His customers use groundhog meat in recipes. Their meat can be used in any recipe calling for small game, and in many other wild game recipes, too. Groundhogs are vegetarians and their meat is considered tender and tasty. However, groundhogs have a scent gland (as do rabbits and raccoons) that needs to be removed as soon as possible to keep from tainting the meat.

A side benefit of Long’s trapping is that gardens near the areas where Long places his traps are free from at least one invader. Harold Long was trapping groundhogs last year when he caught a nice-sized female that he thought his customers would like.

“I took her out, and three little ones came out of the hole after,” Long said. Long took pity on the cubs. They would have died without their mother. Young groundhog cubs are dependent on their mother for at least six weeks.

Long fed the cubs milk from a syringe and, when they got older, grass and ginger snaps. He kept them in a cage in the house. Two of the cubs eventually died, but the third one had a strong will to live and survived.

Long named him Skeeter, and he is now his “pet.” Skeeter sleeps in a cage when he’s in the house, but he is usually in the barn. Long built the groundhog a fort in the barn, where it could hibernate through the winter.

“He will stand on my leg and wait for me to pet him,” Long said. “I’m the only one he will go to. He’ll snap his teeth if anyone else gets close to him.”

Even when Skeeter is in the barn, he will come to Long because he knows that Long is the one who raised him and still feeds him.

Having a groundhog as a pet is not recommended in general. Though they appear cuddly and cute, they are wild animals and they will take action to protect themselves when they feel threatened.

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Harold Long and Skeeter the groundhog.

Courtesy Photo

The Thurmont Little League (TLL) All-Star season is still underway, but TLL is gearing up for an exciting season of fall baseball. Thurmont Little League is open to players from Thurmont, Emmitsburg, Sabillasville, Woodsboro, Rocky Ridge, Taneytown, and Union Bridge.

“Thurmont Little League and Little League International thrives by building virtues of character, courage, and loyalty to the community, which is why the board of directors here at TLL feel so strongly about the Little League mission and the benefits it provides to our servicing communities. When we extended our league’s boundary to the outlining communities, we broadened the Little League virtues and exposed our players to those qualities with the intent of bettering the overall communities in our region. Our goal is to make these youth athletes successful on the field and, more importantly, successful off the field,” said Ed Lowry, president of Thurmont Little League.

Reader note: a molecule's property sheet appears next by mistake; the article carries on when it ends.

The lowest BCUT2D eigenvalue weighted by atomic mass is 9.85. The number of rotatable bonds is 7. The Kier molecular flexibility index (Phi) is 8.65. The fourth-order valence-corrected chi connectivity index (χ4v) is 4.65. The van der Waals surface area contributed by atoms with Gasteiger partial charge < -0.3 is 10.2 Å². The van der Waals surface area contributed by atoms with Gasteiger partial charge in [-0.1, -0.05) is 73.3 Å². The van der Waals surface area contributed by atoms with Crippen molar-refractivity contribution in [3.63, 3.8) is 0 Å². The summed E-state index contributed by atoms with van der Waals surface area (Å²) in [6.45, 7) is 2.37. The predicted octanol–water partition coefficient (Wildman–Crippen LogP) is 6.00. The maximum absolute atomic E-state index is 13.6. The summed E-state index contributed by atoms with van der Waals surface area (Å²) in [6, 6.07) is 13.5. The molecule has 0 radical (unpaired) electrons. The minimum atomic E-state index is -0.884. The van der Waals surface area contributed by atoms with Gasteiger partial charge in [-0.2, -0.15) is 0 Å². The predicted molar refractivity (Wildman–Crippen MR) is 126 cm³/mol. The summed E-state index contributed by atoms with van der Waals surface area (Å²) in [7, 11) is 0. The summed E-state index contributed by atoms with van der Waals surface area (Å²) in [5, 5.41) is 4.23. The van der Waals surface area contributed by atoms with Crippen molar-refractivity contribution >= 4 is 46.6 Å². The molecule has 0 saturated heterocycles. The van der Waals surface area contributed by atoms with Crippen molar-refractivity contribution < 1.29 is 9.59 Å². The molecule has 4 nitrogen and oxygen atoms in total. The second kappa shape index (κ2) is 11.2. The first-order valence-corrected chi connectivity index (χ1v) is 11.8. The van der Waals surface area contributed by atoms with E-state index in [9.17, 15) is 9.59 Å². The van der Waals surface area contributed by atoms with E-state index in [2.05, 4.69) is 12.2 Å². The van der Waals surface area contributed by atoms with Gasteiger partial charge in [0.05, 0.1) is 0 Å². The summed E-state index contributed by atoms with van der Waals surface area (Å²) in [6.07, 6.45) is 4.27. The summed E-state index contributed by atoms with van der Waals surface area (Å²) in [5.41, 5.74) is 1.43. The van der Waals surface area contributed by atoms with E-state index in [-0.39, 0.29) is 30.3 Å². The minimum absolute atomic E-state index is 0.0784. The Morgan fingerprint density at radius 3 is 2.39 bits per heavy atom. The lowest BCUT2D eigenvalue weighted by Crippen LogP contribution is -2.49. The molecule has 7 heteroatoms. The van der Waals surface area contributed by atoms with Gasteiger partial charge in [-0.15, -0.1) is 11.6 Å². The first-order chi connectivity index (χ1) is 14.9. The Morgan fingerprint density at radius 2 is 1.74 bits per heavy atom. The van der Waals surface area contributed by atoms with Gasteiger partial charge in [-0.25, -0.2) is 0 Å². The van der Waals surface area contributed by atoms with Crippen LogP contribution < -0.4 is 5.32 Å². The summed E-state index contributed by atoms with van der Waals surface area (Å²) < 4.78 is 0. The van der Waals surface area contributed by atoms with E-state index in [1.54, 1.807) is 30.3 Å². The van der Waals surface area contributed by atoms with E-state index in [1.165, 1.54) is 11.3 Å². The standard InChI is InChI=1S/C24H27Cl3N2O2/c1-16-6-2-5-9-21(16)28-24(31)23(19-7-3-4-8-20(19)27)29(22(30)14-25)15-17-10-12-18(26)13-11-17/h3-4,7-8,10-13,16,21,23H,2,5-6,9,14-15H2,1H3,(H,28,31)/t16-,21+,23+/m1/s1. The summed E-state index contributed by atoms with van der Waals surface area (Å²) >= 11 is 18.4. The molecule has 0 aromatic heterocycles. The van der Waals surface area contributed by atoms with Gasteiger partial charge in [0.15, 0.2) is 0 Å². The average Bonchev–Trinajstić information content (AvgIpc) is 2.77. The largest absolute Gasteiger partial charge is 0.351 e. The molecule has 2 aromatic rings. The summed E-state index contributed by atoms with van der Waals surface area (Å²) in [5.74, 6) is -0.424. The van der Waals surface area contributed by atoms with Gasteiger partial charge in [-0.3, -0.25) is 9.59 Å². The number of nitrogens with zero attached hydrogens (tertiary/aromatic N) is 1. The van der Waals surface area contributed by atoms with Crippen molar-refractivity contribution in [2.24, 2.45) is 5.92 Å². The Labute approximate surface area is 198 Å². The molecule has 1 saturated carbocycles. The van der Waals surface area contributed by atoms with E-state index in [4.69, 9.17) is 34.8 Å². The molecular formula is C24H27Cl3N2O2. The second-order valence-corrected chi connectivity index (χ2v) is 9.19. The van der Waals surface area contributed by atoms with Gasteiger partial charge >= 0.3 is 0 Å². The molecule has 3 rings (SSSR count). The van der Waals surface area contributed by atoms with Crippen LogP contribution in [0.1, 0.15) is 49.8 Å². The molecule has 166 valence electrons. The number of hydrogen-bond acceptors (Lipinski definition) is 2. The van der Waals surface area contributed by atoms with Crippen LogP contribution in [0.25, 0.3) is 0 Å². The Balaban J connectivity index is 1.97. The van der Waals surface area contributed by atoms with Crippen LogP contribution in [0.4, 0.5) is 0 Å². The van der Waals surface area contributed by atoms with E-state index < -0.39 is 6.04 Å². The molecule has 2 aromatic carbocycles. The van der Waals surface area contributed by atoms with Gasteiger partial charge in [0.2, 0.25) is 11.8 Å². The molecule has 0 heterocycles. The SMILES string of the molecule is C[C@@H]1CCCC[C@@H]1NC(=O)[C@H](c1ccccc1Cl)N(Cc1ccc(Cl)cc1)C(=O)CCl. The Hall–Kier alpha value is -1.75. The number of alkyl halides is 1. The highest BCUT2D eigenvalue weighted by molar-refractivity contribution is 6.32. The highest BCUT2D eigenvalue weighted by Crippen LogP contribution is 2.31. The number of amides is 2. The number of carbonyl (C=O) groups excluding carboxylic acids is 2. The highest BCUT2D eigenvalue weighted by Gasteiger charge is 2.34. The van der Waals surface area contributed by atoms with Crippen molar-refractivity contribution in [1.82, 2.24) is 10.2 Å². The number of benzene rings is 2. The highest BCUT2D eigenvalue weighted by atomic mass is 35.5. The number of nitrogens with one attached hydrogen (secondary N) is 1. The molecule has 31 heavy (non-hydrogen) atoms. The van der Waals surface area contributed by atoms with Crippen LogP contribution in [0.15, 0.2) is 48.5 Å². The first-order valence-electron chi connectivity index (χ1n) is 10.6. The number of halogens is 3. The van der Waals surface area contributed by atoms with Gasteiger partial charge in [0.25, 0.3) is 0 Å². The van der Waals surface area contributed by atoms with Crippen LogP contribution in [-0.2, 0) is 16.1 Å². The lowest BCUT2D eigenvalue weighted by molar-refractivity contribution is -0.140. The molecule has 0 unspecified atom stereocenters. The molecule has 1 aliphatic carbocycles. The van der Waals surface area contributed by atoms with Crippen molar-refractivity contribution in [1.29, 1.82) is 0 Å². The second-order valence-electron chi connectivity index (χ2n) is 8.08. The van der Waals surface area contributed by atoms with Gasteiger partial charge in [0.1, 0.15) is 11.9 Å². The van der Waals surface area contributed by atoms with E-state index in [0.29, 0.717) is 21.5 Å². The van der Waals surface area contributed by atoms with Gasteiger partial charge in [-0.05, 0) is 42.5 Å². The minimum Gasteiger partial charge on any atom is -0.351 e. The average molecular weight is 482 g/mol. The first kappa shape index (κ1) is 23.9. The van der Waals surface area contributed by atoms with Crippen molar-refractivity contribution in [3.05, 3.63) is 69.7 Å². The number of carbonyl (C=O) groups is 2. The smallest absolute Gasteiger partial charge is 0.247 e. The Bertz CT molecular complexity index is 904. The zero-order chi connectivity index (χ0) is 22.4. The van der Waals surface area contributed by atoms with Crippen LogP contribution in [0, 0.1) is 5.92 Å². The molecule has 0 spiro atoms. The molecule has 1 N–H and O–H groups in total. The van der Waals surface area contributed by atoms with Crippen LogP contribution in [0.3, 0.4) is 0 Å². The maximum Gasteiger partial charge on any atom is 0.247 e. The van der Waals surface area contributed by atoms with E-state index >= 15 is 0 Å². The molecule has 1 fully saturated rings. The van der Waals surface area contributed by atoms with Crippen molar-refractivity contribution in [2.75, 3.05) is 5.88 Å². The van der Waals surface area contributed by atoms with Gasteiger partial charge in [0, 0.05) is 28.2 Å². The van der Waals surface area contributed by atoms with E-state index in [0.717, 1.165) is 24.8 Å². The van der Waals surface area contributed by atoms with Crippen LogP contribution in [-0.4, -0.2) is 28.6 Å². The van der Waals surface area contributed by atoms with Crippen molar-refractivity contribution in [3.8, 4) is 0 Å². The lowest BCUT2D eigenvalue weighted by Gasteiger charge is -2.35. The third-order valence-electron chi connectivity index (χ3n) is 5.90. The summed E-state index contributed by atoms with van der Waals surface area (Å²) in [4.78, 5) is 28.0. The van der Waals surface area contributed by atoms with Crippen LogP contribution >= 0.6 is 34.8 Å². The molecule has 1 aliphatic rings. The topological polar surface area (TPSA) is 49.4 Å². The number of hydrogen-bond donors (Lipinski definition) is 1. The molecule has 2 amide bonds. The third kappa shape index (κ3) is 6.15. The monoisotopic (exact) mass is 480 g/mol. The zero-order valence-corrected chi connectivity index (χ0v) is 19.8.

The TLL fall baseball season is a great opportunity for players to continue and enhance their baseball skills. We strongly encourage players to sign up for the division they wish to play in the 2016 spring season, so they can get a better idea of the game rules and procedures of that division.

You may register online at www.TLLbaseball.com (through August 23). In-person registrations are now taking place every Monday evening through August 17 at the Thurmont Little League clubhouse, from 6:00-7:30 p.m. Our fall baseball season will begin late August and run through the end of October and cost $60.00 per player (players can receive a $10.00 discount if they register before July 31). Visit www.TLLbaseball.com for more details. If you have questions, please call league President Ed Lowry at 267-664-5059 or email thurmontbaseball@hotmail.com.

Registration for the 2015 Spring Thurmont Little League (TTL) is now open. Online registration is available at their website until Friday, February 20, at www.TLLbaseball.com.

Players for Thurmont, Sabillasville, Emmitsburg, Rocky Ridge, Woodsboro, Taneytown and Union Bridge are welcome to register. Come be a part of the Little League experience.

At the T-ball, Instructional, Minor, and Major divisions, all of their games are played in-house at the Thurmont Little League Complex. This provides families the convenience of not having to travel around the county during school nights for games. Each division’s coaches follow a strict core of coaching objectives developed by their program to ensure all children are taught the same basic skills to develop their baseball talents.  The TLL Coaching Coordinator oversees the implementation of this program at all levels. Each level provides flexibility with respect to age, so players advance according to their ability. Young players who master the skills are able to advance and are not held back simply because of their birth date.

Additionally, they have undergone major improvements to their facilities to ensure their ball players get to take advantage of the best facilities their program can provide. More improvements are on the way come spring.

All games are played at the Thurmont Complex: T-Ball (ages 4-6):  typically 7-10 teams; Instructional League (ages 5-8): typically 6-8 teams; Minor League (ages 7-11): typically 6-7 teams; Little League Major (ages 9-12): new this year, they will field 6 teams.

If you cannot sign up online, please visit them for the following in-person registration dates: Saturday, February 7, from 12:00-2:00 p.m.; Sunday, February 8, from 12:00-2:00 p.m.

Minor and Major tryouts will be conducted on February 21 and February 28. First-time Minor or Major players must attend one tryout.

Both in-person registration dates will take place at their Clubhouse, located at 275 Westview Drive in Thurmont. The Thurmont Little League looks forward to seeing your player on the Little League ball fields.

Feel free to call 267-664-5059 with questions or email them at thurmontbaseball@hotmail.com. You can find them on Facebook at Thurmont Little League and on Twitter/Instagram at theTLLnetwork